Patients and families are looking for a chance at recovery. They may recall that there were health declines followed by rallies in the past. Recognition that a restoration of a meaningful life is no longer possible comes gradually, and it’s hard to accept. The question is whether death in an ICU—potentially with broken ribs and mechanical ventilation, while connected to tubes and technology—is the way to go. If that’s not what you want, planning can prevent it.

A conversation with your primary care doctor can help determine when a DNR or POLST order is appropriate. But know that the doctor may not be comfortable raising the topic until the patient asks the question first.

A DNR or POLST order can be revoked or replaced with an updated version. This requires a discussion with the doctor. Old copies should be retrieved and destroyed. They also can be suspended if a life event makes that desirable. For example, they may need to be suspended if surgery is needed.

The DNR, or POLST orders, if recognized, are governed by state law and must involve your physician. As with your living will and health care proxy, it’s necessary to communicate that they exist, starting with all family members. Copies should be readily available to hand to paramedics if an ambulance is called. All physicians caring for the patient should be aware of them, as well as any facility where the patient lives or is admitted for care.

Howard Rohleder, a former chief executive of a community hospital, retired early after more than 30 years in hospital administration. In retirement, he enjoys serving on several nonprofit boards, exploring walking paths with his wife Susan, and visiting their six grandchildren. A little-known fact: In May 1994, Howard was featured—along with five others—on the cover of Kiplinger’s Personal Finance for an article titled “Secrets of My Investment Success.” Check out his previous articles.

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8 months ago

Informative article. Sadly, my state does not recognize POLSTS. Very frustrating that one has no say over their own healthcare

8 months ago

This article is helpful but may present a somewhat simplistic discussion of end-of-life issues. I recently read the book “That Good Night” by the palliative care doctor Sunitra Puri and many of the stories are troubling. Patients can be near the end with cancer, emphysema, or other terminal illness and the medical staff are asking themselves why all the heroic measures (intubation, dialysis) are being done when it is futile. Yet in various cases the doctors have not told the patient they are dying, the spouse or a child insists “they are a fighter, they’ll come out of this like before, do everything”. In some especially sad cases a child has being taking care of an ill parent, there is a POA, the child has discussed the situation with the parent who just wants to be allowed to pass peacefully, then another child steps in to demand “do everything”. Everything means intubation with arms tied down, then breaking of ribs with CPR.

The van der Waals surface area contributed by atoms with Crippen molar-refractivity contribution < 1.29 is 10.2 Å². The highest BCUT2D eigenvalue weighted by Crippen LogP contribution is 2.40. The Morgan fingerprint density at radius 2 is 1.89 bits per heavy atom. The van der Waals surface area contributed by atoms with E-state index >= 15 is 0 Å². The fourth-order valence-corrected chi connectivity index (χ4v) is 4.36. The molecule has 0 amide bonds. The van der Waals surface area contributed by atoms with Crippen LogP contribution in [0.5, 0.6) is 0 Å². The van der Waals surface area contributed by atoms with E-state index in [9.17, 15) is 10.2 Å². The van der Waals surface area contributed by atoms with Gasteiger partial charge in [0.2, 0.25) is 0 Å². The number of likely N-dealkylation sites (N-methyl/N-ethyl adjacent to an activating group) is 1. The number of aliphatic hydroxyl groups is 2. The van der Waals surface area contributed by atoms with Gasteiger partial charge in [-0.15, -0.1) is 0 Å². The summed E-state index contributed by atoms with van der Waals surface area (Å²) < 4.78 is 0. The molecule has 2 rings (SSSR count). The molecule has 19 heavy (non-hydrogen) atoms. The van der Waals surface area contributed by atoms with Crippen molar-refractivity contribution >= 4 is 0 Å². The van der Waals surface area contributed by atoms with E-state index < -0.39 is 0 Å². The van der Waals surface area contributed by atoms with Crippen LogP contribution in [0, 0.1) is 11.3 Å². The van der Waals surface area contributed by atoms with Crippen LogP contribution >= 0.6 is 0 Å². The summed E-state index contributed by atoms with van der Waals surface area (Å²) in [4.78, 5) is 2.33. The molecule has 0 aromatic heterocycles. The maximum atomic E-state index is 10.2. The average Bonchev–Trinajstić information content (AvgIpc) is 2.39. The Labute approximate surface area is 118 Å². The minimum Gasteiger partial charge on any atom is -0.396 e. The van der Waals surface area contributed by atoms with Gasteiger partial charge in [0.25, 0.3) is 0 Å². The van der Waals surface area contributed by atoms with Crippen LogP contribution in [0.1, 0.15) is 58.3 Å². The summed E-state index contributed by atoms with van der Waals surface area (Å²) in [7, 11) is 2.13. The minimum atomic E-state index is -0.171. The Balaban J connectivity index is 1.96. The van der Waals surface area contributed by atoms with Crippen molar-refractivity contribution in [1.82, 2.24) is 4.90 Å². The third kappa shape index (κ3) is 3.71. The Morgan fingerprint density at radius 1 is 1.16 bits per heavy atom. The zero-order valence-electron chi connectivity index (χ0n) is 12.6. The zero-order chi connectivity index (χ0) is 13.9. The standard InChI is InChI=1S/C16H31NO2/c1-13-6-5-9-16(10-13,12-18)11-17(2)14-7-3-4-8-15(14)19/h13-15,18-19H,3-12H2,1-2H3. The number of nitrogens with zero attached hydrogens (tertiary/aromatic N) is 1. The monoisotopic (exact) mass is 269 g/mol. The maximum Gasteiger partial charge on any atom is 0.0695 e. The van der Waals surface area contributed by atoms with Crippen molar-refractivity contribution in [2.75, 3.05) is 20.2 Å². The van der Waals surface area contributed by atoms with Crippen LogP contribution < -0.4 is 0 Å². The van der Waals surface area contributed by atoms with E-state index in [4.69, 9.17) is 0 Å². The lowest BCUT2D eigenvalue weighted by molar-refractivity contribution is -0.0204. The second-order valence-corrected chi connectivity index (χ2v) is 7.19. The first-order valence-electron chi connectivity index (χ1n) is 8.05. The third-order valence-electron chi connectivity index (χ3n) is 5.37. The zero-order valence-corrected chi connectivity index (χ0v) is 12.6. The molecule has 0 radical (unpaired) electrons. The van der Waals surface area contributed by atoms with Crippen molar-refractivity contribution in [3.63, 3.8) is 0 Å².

I don’t know the answer here, but I find this frightening.

Brent Wilson
Brent Wilson
8 months ago

This is an excellent article. I remember reading Being Mortal a few years back. I need to go back and re-read it, but I remember it being excellent and it made me think about “end-of-life” issues like I never had before. As mentioned in the book and this article, there are very costly interventions that loved ones often thrust upon the dying, even when there is little to no hope of recovery. But it’s not just financial cost, the dying can legitimately suffer due to these interventions, when they could be better served by being made as comfortable as possible during their final days.

8 months ago

I would only offer the caveat that theoretical “what if” discussions regarding end-of-life care can veer wildly off course when these decisions are encountered in real time. I’ve been present for some of these in the past, and have seen this from both the affected individual as well as family POAs. It’s difficult, if not impossible, to fully replicate the emotion that is involved in making these truly life altering decisions, but I agree with Howard that at the very least having these discussions is worthwhile, even if the implementation of advanced directives is fraught with turmoil.

8 months ago

Thank you for this. I have a DNR, which I carry with me, but I was horrified to discover recently that it would not be honored during an operation. I think that is completely wrong.

I have a list of detailed instructions, and my healthcare POA has a copy of them, but I was not aware of a POLST.